Steele loved the retirement of her Hampshire home. A quiet life suited her best. She said of herself:— "I enjoy a calm evening on the terrace walk, and I wish, though in vain, for numbers sweet as the lovely prospect, and gentle as the vernal breeze, to describe the beauties of charming spring; but the reflection how soon these blooming pleasures will vanish, spreads a melancholy gloom, till the mind rises by a delightful transition to the celestial Eden—the scenes of undecaying pleasure and immutable perfection." She sometimes wrote hymns on creation and providence; and although these lack the powerful originality of those of classical hymnists, they were full of warm, tender, thankful feeling.[21]

Always of a delicate constitution, it appears that Steele's habits were very reclusive. For many years, she was confined to her room because of illness, during which period, she was engaged in writing essays, principally of a religious nature, in prose and verse. In 1769, Steele's father died,[22] and it is said that she never recovered from the shock.[23] After the death of her father, she spent the remaining nine years of her life in the house of her brother, William, which he had built very near the old family home. Unlike most authors of her day, Steele was in a financial position which enabled her to devote the profits of her books to religious and charitable uses, and the same course was pursued by her surviving relatives.[24]

No portrait of Steele was ever made.[24] She died in her native village, on 11 November 1778, at the age of 62, and was interred in the family vault at Broughton Church cemetery.[3]


Steele's hymns included class religious terms, which had a charm to those familiar with them, and who belonged to the "favoured" class, but had an unpleasant technical character to the ordinary reader. For example, the words 'dear' and 'dearest' were used till they seemed weak, and wearied the reader.[8]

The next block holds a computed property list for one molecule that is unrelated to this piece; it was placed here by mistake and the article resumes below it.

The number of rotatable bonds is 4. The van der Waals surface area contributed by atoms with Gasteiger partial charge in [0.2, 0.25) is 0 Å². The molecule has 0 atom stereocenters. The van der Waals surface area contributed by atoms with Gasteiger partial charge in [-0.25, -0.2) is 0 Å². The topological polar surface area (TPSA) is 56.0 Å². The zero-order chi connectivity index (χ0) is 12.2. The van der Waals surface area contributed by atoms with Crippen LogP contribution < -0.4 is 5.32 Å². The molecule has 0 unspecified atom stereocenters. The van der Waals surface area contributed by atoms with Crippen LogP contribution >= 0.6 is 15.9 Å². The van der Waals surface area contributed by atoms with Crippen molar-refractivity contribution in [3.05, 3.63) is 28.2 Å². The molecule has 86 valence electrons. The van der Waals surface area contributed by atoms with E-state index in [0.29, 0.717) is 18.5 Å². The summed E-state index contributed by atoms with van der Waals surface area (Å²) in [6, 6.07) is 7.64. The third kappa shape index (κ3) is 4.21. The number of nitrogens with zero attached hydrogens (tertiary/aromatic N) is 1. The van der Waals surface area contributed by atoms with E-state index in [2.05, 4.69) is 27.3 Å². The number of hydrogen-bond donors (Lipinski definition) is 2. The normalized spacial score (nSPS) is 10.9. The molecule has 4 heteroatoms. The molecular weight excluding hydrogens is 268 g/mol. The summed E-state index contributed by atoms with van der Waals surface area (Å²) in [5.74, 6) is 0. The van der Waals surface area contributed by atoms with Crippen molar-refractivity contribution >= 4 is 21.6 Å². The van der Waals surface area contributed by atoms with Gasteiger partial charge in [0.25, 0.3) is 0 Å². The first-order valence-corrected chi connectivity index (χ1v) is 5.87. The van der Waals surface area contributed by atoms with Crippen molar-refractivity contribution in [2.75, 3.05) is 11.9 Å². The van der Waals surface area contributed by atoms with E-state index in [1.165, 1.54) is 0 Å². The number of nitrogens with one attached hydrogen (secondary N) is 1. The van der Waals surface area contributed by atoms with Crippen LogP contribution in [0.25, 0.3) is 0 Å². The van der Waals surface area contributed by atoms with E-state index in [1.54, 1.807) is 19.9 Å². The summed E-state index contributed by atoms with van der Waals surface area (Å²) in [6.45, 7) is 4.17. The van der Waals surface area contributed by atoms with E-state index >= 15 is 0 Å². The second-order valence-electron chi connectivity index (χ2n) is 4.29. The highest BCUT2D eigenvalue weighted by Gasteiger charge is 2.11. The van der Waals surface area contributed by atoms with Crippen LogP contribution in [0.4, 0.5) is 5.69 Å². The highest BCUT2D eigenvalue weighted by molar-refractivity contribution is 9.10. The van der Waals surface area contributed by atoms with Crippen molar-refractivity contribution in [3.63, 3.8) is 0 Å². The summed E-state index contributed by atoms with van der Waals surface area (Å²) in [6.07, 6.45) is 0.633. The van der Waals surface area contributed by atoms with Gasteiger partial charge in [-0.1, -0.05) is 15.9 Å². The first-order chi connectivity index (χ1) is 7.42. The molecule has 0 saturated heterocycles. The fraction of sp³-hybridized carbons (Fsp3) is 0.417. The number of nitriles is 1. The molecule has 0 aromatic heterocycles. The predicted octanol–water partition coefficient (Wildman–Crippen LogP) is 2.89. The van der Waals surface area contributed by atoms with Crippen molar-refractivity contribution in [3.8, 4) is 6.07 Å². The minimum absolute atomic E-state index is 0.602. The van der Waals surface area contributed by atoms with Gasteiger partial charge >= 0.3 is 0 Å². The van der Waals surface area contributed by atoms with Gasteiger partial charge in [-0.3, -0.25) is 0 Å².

Steele's hymns, which were much used by Baptists, emphasized the less optimistic phases of Christian experience.[12] Among Baptist hymnwriters, Steele stood at the head, if regarded either by the number of her hymns which found a place in the hymnals of the nineteenth century, or the frequency with which they were sung. Although few of them could be placed in the first rank of lyrical compositions, they were almost uniformly simple in language, natural and pleasing in imagery, and full of genuine Christian feeling. Steele may not inappropriately be compared with Frances Ridley Havergal. In both, there was the same evangelic fervour, in both the same intense personal devotion to Jesus. But whilst Steele seemed to think of Him more frequently as her "bleeding, dying Lord"—dwelling on His sufferings in their physical aspect, Havergal more often referred to His living help and sympathy, recognized with gladness His present claims as "Master" and "King," and anticipated almost with ecstasy His second coming. Looking at the whole of Steele's hymns, there is a wider range of thought than in Miss Havergal's compositions. Steele treats a greater variety of subjects.[4]

Selected works[edit]

"Poems on subjects chiefly devotional" (vol.1, 1780)
Poems on subjects chiefly devotional (vol. 2, 1780)
Miscellaneous Pieces in Verse and Prose by Theodosia
  • Poems on subjects chiefly devotional, 2 volumes
  • Miscellaneous Pieces in Verse and Prose by Theodosia
  • The works of Mrs. Anne Steele

See also[edit]

English women hymn-writers (18th to 19th-century)


  1. ^ McClurg 1903, p. 13.
  2. ^ a b Holland 1843, p. 223.
  3. ^ a b c Holland 1843, p. 224.
  4. ^ a b c Julian 1892, p. 1089.
  5. ^ a b Holland 1843, p. 225-26.
  6. ^ Bailey 1977, p. 70-71.
  7. ^ Pitman 1892, p. 66.
  8. ^ a b Miller 1869, p. 213.
  9. ^ Pitman 1892, p. 70.
  10. ^ Cassell and Co. 1879, p. 541.
  11. ^ McClurg 1903, p. 8.
  12. ^ a b c d  One or more of the preceding sentences incorporates text from a publication now in the public domainChisholm, Hugh, ed. (1911). "Steele, Anne". Encyclopædia Britannica. Vol. 25 (11th ed.). Cambridge University Press. p. 865.
  13. ^ a b Lee, Sidney, ed. (1898). "Steele, Anne" . Dictionary of National Biography. Vol. 54. London: Smith, Elder & Co.
  14. ^ Holland 1843, p. 225.
  15. ^ A Selection of Hymns for Public Worship, List of authors Archived 3 July 2008 at the Wayback Machine
  16. ^ Cassell and Co. 1879, p. 542.
  17. ^ McClurg 1903, p. 9.
  18. ^ Pitman 1892, p. 67.
  19. ^ Broome 2007, p. n.n..
  20. ^ "Letter of proposal from Benjamin Beddome (1717–1795) to Anne Steele (1717–1778), 23 December 1742". Angus Library and Archive. Retrieved 11 January 2015.
  21. ^ Pitman 1892, p. 69.
  22. ^ Pitman 1892, p. 71.
  23. ^ Pitman 1892, p. 72.
  24. ^ a b Cassell and Co. 1879, p. 543.